The science fiction movie "Arrival," which opened in theaters this month, poses tantalizing questions about how humans might make contact — and eventually communicate — with intelligent aliens. The much-hyped film has renewed people's interest in the search for intelligent life elsewhere in the universe. But what would happen if humans really did make contact with an intelligent alien civilization? If E.T. calls, is there a plan?
The answer is yes, and no, said astronomer Seth Shostak, who leads efforts to detect radio signals from extraterrestrial civilizations at the SETI Institute in Mountain View, California.
"There are some protocols, but I think that's an unfortunate name, and it makes them sound more important than they are," Shostak told Live Science.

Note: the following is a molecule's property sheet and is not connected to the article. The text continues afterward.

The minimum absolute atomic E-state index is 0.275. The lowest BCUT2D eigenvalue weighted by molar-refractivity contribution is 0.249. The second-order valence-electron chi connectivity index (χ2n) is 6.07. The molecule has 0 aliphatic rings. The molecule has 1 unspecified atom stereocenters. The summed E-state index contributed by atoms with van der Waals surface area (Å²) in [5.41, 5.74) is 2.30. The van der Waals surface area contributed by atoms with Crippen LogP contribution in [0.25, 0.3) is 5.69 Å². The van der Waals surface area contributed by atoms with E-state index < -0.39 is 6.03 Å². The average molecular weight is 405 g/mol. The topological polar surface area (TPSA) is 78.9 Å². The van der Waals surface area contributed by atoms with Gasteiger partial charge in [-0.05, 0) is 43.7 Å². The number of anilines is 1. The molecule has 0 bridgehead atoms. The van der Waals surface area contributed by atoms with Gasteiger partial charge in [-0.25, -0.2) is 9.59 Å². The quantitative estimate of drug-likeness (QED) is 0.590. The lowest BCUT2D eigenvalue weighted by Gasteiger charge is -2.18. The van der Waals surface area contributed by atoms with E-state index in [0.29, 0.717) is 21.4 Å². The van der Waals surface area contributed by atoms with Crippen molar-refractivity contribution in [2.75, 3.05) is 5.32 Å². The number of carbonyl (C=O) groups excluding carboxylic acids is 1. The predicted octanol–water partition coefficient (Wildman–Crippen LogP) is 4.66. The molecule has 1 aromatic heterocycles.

In the 1990s, Shostak chaired a committee of the International Academy of Astronautics (IAA) that prepared a revised version of the "post-detection protocols" for researchers who watch for possible alien transmissions using radio telescopes, a field known as SETI (short for the Search for Extraterrestrial Intelligence).
The protocols were first drawn up in the 1980s to help scientists in the United States and the Soviet Union share information about any potential SETI signals. But, Shostak explained, the SETI post-detection protocols are guidelines for governments and scientists, rather than a global action plan for dealing with alien contact.
"They say, 'If you pick up a signal, check it out ... tell everybody ... and don't broadcast any replies without international consultation,' whatever that means," he said. "But that's all that the protocols say, and they have no force of law. The United Nations took a copy of the early protocols and put them in a file drawer somewhere, and that's as official as they ever got.""